British Sighthound Field Association. Lure Coursing in the UK.
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Beginner's Guide




How Safe Is Lure Coursing?

Lure Coursing is a high energy, high speed activity, and as such, is not without risk. It is expected that owners understand this. The BSFA anticipates that attendees will do everything possible to avoid injury to their dogs, themselves and others. The BSFA can take no responsibilty for loss or damage to property, people or dogs whilst at any BSFA event.

Any dog, especially a sighthound, off lead on open ground is at danger from any number of hazards. Lure coursing allows us to minimise these hazards up to a point. The field is kept in good condition and fenced. The courses are designed with safety in mind and the speed of the lure is controlled. Owners can help mitigate any risks by ensuring their dog is fit to lure course to begin with (see 'Fitness') and by observing the rule that no dogs, aside from those running, are off lead. We encourage owners to help check the course for any hazards before we start running. This is important because once a sighthound has a moving target in it's view they can become oblivious to all else. We can supply details of the nearest on duty vet if needed.

- There is a risk of sporting injuries - strains, sprains, cuts and abrasions to name a few. Dogs maybe carrying a prior injury which may not be apparent beforehand and only becomes an issue once they are running. We reccomend that owners check their dogs over for any signs of tenderness, hot spots or anything else that may indicate an issue before they run them and after the dogs have run. If you are in any doubt, do not run your dog. Walking a dog around to warm up muscles before running and afterwards, to allow them to cool down, is recommended.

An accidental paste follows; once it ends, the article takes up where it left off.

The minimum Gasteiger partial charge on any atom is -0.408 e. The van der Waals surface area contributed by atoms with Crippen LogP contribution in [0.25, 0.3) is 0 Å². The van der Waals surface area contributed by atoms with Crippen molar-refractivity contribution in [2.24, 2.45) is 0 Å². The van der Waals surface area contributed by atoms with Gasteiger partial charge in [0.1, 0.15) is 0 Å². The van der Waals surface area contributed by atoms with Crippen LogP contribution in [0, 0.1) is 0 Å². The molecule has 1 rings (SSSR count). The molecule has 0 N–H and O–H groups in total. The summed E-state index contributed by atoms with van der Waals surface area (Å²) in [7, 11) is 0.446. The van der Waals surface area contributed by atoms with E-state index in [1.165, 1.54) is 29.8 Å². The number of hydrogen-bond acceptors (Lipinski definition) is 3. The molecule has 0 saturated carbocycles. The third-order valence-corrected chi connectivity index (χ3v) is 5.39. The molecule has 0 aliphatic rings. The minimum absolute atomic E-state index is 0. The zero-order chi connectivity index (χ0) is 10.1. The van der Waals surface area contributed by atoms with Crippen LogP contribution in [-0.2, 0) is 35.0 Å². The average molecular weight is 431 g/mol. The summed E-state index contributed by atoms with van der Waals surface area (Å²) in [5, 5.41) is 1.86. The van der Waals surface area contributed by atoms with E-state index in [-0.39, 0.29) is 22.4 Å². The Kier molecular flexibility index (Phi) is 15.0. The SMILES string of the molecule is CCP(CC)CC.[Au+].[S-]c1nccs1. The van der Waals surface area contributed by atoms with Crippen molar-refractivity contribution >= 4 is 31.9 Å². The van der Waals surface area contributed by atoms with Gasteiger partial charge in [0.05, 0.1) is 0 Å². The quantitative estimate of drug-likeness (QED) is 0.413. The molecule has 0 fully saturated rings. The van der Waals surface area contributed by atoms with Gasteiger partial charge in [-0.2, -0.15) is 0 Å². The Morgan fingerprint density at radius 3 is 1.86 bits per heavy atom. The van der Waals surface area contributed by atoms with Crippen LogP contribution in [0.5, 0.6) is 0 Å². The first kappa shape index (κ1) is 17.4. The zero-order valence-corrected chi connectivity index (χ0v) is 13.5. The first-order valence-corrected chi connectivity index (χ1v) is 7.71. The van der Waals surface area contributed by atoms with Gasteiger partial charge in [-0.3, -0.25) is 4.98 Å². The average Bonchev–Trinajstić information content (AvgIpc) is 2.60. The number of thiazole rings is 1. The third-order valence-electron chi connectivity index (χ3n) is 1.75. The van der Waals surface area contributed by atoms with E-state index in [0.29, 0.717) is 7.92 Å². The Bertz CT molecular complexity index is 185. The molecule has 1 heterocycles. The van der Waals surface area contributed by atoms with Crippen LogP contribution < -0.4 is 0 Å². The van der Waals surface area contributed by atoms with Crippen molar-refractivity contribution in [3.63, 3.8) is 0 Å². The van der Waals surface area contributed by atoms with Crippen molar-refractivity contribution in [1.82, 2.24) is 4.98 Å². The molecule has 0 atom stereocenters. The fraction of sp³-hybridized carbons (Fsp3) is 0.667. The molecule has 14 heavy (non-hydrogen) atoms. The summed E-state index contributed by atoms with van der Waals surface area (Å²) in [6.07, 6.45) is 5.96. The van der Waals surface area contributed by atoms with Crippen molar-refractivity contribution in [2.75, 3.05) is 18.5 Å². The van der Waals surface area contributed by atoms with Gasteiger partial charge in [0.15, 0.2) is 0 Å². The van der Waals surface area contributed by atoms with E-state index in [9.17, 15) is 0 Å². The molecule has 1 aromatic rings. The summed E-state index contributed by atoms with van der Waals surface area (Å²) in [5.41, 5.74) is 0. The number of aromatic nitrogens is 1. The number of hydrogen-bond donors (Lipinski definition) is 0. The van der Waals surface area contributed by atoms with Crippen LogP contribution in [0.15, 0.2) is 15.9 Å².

- There is a risk of gastric torsion (bloat) if a dog has eaten or drunk a significant amount two, or less, hours before running.

- There is a risk posed by the pulleys and the line. Dogs do not generally collide with these objects but it can happen. A dog can clip a pulley or get tangled in the line, usually this causes no problem but injuries are possible.

- There is a risk which comes with two dogs running together at high speed after the same target. Dogs generally manage to avoid colliding but in theory this could happen and at high speed can be very hazardous.

- There is a risk of aggression sparked by competitive rivalry and clashing personalities. We expect owners to be realistic about their dogs behaviour. If there are any doubts then the dogs should be muzzled. Collecting your dog quickly from the finish helps to avoid arguments over the lure.

To minimize risk to owners, we advise owners to remove their dogs leads BEFORE the lure starts moving and hold the dogs collar firmly being aware that the dog may twist. The leads should be dropped on the ground behind you where they are well clear of the dogs. Extending leads are NOT allowed on the field.

We ask that owners report any injuries that may have happened on the field to us. This information is kept and available for anyone who wishes to view it. Injury reports are discussed by the Committee with the inention to identify and remove any previously unforeseen safety issues.

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